More Managed Lanes for San Diego

Seamless network of fast-moving lanes possible

San Diego has become famous in the world of transportation planners. It’s the first place in the country to demonstrate that variable pricing on special lanes can keep traffic flowing swiftly at rush hour.

Officials from all over America have visited the managed lanes on Interstate 15 and taken the idea back to their own communities. And the San Diego Association of Governments, or SANDAG, has made expanding managed lanes one of the top priorities for its recently renewed TransNet program.

Managed lanes are separate lanes on a freeway limited to certain types of vehicles and operated to achieve higher performance than regular lanes. To prevent the lanes from getting overloaded at rush hour, they are priced (like other scarce commodities) so that demand will equal the supply of uncongested road space. Having some lanes always operating under “free-flow” conditions is of great benefit to (1) emergency vehicles, (2) buses, (3) car-pools and (4) everyone who really needs to get to their destination on time, and is willing to pay a price to do so.

Thanks to voter approval of TransNet in November, SANDAG is accelerating the managed lanes projects included in its Mobility 2030 plan. The existing eight miles on I-15 are being lengthened to 20 miles (and increased from two lanes to four). A new managed lane project will be added to the northern part of Interstate 5, and such lanes also will be added to state Route 52 between I-15 and state Route 125. Future plans call for adding managed lanes on Interstate 805, as well.

That’s great news, both for transit and for congestion-plagued motorists. But even if SANDAG builds all of these managed lanes, drivers on most of the region’s freeways will not have the option of paying for an uncongested trip, and the mass transit benefits will be limited. Because of funding limitations in TransNet, only four freeway segments will end up with these wonderful improvements. And most of them will not seamlessly connect with one another.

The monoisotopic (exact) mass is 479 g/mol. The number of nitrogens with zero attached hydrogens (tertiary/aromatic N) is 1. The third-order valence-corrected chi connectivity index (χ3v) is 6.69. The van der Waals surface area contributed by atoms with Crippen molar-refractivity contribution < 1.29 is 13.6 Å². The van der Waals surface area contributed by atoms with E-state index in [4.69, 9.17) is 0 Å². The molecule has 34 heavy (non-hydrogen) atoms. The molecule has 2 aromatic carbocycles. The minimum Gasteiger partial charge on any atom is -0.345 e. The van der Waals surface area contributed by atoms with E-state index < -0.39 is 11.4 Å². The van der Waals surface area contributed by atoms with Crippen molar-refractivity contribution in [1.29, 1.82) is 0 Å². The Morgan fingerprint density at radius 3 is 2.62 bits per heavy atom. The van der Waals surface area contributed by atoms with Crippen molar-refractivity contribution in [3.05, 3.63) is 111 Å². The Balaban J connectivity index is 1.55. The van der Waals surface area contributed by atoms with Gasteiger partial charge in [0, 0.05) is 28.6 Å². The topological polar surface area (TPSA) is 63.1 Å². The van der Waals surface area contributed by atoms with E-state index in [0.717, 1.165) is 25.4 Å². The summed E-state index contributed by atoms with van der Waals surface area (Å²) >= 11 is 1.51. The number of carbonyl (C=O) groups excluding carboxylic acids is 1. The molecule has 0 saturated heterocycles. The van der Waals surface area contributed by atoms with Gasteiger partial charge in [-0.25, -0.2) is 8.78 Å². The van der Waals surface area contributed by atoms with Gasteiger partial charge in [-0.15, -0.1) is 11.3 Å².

Imagine instead that San Diego had a complete, seamless network of managed lanes, enabling cars and buses to get from any part of the county to any other, reliably and at high speed. Such a plan was proposed in a new report from the Reason Foundation. It would cost five times as much as the $2 billion SANDAG currently plans to spend on managed lanes, because it would equip much more of the freeway system and would build flyover connectors where freeways intersect so that cars, buses, and emergency vehicles could transition smoothly and quickly from one managed lane to another.

The benefits of a complete network would be very large, especially as San Diego’s population swells in the coming decades. From a transit system standpoint, such a network would be the functional equivalent of a countywide network of exclusive bus lanes, allowing buses to travel anywhere in the county at full speed. And from the individual motorist’s perspective, there would be great peace of mind in knowing that, wherever you needed to go on the freeway system, you would always have an uncongested alternative if you absolutely, positively had to get there on time — to catch a plane, make a meeting, pick up the kids at day care, etc.

But how could a $10 billion system be built, when TransNet only provides for $2 billion for managed lanes? The good news is that if San Diego were to follow the lead of Denver, Houston and the Virginia suburbs of Washington, D.C., it could use the toll revenues from such a network to issue long-term bonds to fund much of the $10 billion cost.

The Reason study estimated that if the managed lanes network were operated to maximize revenues, it could raise nearly two-thirds of that $10 billion cost from toll revenue bonds – meaning taxpayers would pay only $4 billion of the $10 billion price tag. That would help SANDAG move beyond the funding limits of TransNet’s “Reasonably Expected Revenue” scenario.

Other large urban areas are moving in this direction. This spring the board of the Bay Area’s Metropolitan Transportation Commission will vote on a draft long-range transportation plan that includes an extensive network of managed lanes. Studies of such networks are under way in Atlanta, Dallas, Denver, Houston, Minneapolis/St. Paul and Washington, D.C.

San Diego’s pioneering project on I-15 directly inspired these efforts. It would be ironic if these other large urban areas went well beyond San Diego in making the benefits of managed lanes available to their bus riders and motorists.

Robert W. Poole Jr. is director of transportation studies and founder of the Reason Foundation.

Robert Poole is director of transportation policy and Searle Freedom Trust Transportation Fellow at Reason Foundation. Poole, an MIT-trained engineer, has advised the Ronald Reagan, the George H.W. Bush, the Clinton, and the George W. Bush administrations.